What I Expect, Redux
Six years and tens of thousands of dollars ago, I wrote a column in these pages about what I expected of the Adventist university to which my wife and I were just then delivering our firstborn son.
Like all pre-navigation instruments, it was a mix of both wariness and idealism, for who could know whether the turn-by-turn directions would lead him to the Slough of Despond or finally through Immanuel’s Land? I couldn’t see the off-screen parts: the late night—midnight—phone calls in which he would wrestle with daunting assignments due by noon, or the vivacious, beautiful young woman he would discover there, and love and wed. And yet I wrote, all eager that my son would find the challenge—and the value—I had found in Adventist higher education.
Somewhere, most likely in a Target bag or box of sundries waiting for a move, there is an artificial sheepskin indicating that he ran the race, that he finished the course. Two years post-graduation, he is now finishing a seminary degree, and soon will stand where I once stood to open Scripture week by week and learn to love the flock he has been given. His younger brother, just one year behind, is just one year from finishing a doctoral degree in physical therapy from the same university. My lumbar region, just above my wallet, is already anticipating the pain relief I have pre-paid.
Six years along, I count myself among the satisfied, not only that the tuition payments are coming to an end, but that the things I most desired for my sons all happened at their Adventist university. I wanted them to wrestle—and they did—with authors and with teachers who unsettled all the narrow certainties that limit adolescence. I prayed that they would sing the words of Isaac Watts while also finding faith through modern hymns that never get included in a hymn book. I wanted them to grapple with the grace I learned from Dietrich Bonhoeffer as well as with the nihilism so on display in Nietzsche. I yearned for faithful science teachers who could sketch a universe still larger than they knew—and a God much greater than His universe.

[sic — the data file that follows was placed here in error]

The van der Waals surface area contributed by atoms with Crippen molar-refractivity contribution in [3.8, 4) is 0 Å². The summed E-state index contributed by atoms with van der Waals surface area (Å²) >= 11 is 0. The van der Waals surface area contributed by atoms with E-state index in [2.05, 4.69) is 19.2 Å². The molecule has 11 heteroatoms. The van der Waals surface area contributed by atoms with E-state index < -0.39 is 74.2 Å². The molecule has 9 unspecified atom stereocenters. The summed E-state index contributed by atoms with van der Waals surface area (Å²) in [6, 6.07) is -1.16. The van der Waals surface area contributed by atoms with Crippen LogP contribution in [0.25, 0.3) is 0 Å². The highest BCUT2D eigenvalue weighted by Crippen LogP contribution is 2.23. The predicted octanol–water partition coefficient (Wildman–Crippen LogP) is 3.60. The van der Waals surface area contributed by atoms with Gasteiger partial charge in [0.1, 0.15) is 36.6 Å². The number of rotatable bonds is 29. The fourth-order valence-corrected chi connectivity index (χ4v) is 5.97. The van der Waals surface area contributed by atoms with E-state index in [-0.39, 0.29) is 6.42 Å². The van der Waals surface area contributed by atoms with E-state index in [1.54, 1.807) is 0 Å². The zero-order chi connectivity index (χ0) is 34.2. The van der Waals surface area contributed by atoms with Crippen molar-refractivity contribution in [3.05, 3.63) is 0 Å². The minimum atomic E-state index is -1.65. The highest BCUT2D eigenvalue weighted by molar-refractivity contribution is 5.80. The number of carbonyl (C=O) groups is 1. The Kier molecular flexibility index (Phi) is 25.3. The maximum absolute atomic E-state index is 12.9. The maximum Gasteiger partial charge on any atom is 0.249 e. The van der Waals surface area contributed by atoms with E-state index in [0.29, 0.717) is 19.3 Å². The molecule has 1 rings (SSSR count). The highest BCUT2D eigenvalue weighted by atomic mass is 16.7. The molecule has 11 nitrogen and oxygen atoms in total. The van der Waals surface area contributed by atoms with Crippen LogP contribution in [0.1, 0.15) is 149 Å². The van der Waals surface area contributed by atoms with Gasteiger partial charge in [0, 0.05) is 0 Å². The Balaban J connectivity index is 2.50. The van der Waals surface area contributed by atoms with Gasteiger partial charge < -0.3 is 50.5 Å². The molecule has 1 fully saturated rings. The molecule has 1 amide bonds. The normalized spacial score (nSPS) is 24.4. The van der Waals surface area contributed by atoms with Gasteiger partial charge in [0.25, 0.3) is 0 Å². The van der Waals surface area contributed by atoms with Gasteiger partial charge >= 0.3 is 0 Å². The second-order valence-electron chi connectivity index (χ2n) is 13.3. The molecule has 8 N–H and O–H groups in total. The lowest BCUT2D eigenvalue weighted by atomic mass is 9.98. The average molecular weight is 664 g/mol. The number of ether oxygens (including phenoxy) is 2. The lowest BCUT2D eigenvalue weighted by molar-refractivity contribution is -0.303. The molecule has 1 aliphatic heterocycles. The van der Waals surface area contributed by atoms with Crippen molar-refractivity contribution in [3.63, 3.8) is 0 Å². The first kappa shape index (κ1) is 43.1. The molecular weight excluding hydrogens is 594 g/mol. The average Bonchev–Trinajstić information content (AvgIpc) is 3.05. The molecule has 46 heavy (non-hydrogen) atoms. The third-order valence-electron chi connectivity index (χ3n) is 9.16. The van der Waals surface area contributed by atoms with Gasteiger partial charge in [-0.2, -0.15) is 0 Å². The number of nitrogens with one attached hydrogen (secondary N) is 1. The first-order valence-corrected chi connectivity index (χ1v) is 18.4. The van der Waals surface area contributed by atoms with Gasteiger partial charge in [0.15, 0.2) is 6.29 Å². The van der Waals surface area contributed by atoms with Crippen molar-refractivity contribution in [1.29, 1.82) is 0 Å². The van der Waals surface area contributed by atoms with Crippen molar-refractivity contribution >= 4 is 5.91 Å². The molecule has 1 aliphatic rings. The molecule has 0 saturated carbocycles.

These things I paid for—and they got—not neatly bundled or in a flawless fashion, but built, like faith, one stone per day upon the altar. More lastingly, they found a set of dedicated mentors at their Adventist university who pour their love and wisdom into other people’s children to nurture faith and stimulate a godly curiosity. These are the unsung heroes of the place, and I have learned the discipline of praying regularly for those who walked beside my sons upon the path. There is no paycheck large enough to thank the talented who teach and sweat and pray and serve to help the young find Christ’s celestial city.
Expectations are inevitably part history and part prophecy. We write from our experience, and trust the future to a Lord who keeps His promises far better than we know. My story is that Adventist parents are right to have high expectations of the colleges and universities we operate—and ought to say so when high goals are met.
This I do, with gratitude.